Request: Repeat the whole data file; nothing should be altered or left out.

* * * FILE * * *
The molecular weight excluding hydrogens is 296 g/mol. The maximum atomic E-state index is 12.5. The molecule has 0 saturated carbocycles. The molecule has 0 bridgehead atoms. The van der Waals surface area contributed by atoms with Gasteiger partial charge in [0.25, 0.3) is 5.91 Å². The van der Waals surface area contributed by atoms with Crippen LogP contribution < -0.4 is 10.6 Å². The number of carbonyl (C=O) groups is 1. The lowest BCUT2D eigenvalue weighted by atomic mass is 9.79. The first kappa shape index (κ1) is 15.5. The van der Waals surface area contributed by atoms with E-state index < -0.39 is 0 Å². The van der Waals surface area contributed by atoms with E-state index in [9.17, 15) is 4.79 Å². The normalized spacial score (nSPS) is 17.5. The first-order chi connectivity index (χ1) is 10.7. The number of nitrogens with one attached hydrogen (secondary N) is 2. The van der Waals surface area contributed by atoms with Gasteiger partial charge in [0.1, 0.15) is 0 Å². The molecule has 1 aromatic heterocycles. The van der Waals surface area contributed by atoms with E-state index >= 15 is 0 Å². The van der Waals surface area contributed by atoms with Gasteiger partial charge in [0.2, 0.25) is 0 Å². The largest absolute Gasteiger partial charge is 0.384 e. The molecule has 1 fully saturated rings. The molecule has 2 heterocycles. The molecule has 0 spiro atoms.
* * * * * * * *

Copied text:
The molecular weight excluding hydrogens is 296 g/mol. The maximum atomic E-state index is 12.5. The molecule has 0 saturated carbocycles. The molecule has 0 bridgehead atoms. The van der Waals surface area contributed by atoms with Gasteiger partial charge in [0.25, 0.3) is 5.91 Å². The van der Waals surface area contributed by atoms with Crippen LogP contribution < -0.4 is 10.6 Å². The number of carbonyl (C=O) groups is 1. The lowest BCUT2D eigenvalue weighted by atomic mass is 9.79. The first kappa shape index (κ1) is 15.5. The van der Waals surface area contributed by atoms with E-state index < -0.39 is 0 Å². The van der Waals surface area contributed by atoms with E-state index in [9.17, 15) is 4.79 Å². The normalized spacial score (nSPS) is 17.5. The first-order chi connectivity index (χ1) is 10.7. The number of nitrogens with one attached hydrogen (secondary N) is 2. The van der Waals surface area contributed by atoms with Gasteiger partial charge in [0.1, 0.15) is 0 Å². The molecule has 1 aromatic heterocycles. The van der Waals surface area contributed by atoms with E-state index >= 15 is 0 Å². The van der Waals surface area contributed by atoms with Gasteiger partial charge in [0.2, 0.25) is 0 Å². The largest absolute Gasteiger partial charge is 0.384 e. The molecule has 1 fully saturated rings. The molecule has 2 heterocycles. The molecule has 0 spiro atoms.